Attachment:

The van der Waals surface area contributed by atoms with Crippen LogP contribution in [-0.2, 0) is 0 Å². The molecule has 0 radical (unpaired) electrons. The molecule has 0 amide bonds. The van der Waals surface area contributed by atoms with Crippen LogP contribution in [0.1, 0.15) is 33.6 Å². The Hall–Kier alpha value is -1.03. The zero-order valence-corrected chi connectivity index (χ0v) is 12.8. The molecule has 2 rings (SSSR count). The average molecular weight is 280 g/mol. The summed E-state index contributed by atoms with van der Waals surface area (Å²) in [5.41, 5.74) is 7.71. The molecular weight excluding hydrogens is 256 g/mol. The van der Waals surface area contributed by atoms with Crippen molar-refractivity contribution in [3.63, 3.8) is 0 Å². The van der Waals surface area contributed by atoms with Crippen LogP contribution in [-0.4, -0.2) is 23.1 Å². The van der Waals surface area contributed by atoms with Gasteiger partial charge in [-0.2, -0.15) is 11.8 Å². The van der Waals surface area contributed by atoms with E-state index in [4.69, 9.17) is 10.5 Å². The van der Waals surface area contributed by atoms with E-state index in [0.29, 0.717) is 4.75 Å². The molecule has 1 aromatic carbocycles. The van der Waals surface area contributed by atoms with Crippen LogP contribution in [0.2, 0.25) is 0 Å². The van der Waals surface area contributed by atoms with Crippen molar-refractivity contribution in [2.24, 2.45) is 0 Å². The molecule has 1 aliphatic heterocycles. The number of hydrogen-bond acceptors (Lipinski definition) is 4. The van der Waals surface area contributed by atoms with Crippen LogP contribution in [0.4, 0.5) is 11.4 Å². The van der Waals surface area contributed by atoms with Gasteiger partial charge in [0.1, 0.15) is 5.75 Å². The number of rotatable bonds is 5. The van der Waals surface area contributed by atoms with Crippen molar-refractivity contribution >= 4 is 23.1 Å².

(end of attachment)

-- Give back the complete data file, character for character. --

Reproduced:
The van der Waals surface area contributed by atoms with Crippen LogP contribution in [-0.2, 0) is 0 Å². The molecule has 0 radical (unpaired) electrons. The molecule has 0 amide bonds. The van der Waals surface area contributed by atoms with Crippen LogP contribution in [0.1, 0.15) is 33.6 Å². The Hall–Kier alpha value is -1.03. The zero-order valence-corrected chi connectivity index (χ0v) is 12.8. The molecule has 2 rings (SSSR count). The average molecular weight is 280 g/mol. The summed E-state index contributed by atoms with van der Waals surface area (Å²) in [5.41, 5.74) is 7.71. The molecular weight excluding hydrogens is 256 g/mol. The van der Waals surface area contributed by atoms with Crippen molar-refractivity contribution in [3.63, 3.8) is 0 Å². The van der Waals surface area contributed by atoms with Crippen LogP contribution in [-0.4, -0.2) is 23.1 Å². The van der Waals surface area contributed by atoms with Gasteiger partial charge in [-0.2, -0.15) is 11.8 Å². The van der Waals surface area contributed by atoms with E-state index in [4.69, 9.17) is 10.5 Å². The van der Waals surface area contributed by atoms with E-state index in [0.29, 0.717) is 4.75 Å². The molecule has 1 aromatic carbocycles. The van der Waals surface area contributed by atoms with Crippen LogP contribution in [0.2, 0.25) is 0 Å². The van der Waals surface area contributed by atoms with Crippen molar-refractivity contribution in [2.24, 2.45) is 0 Å². The molecule has 1 aliphatic heterocycles. The number of hydrogen-bond acceptors (Lipinski definition) is 4. The van der Waals surface area contributed by atoms with Crippen LogP contribution in [0.4, 0.5) is 11.4 Å². The van der Waals surface area contributed by atoms with Gasteiger partial charge in [0.1, 0.15) is 5.75 Å². The number of rotatable bonds is 5. The van der Waals surface area contributed by atoms with Crippen molar-refractivity contribution >= 4 is 23.1 Å².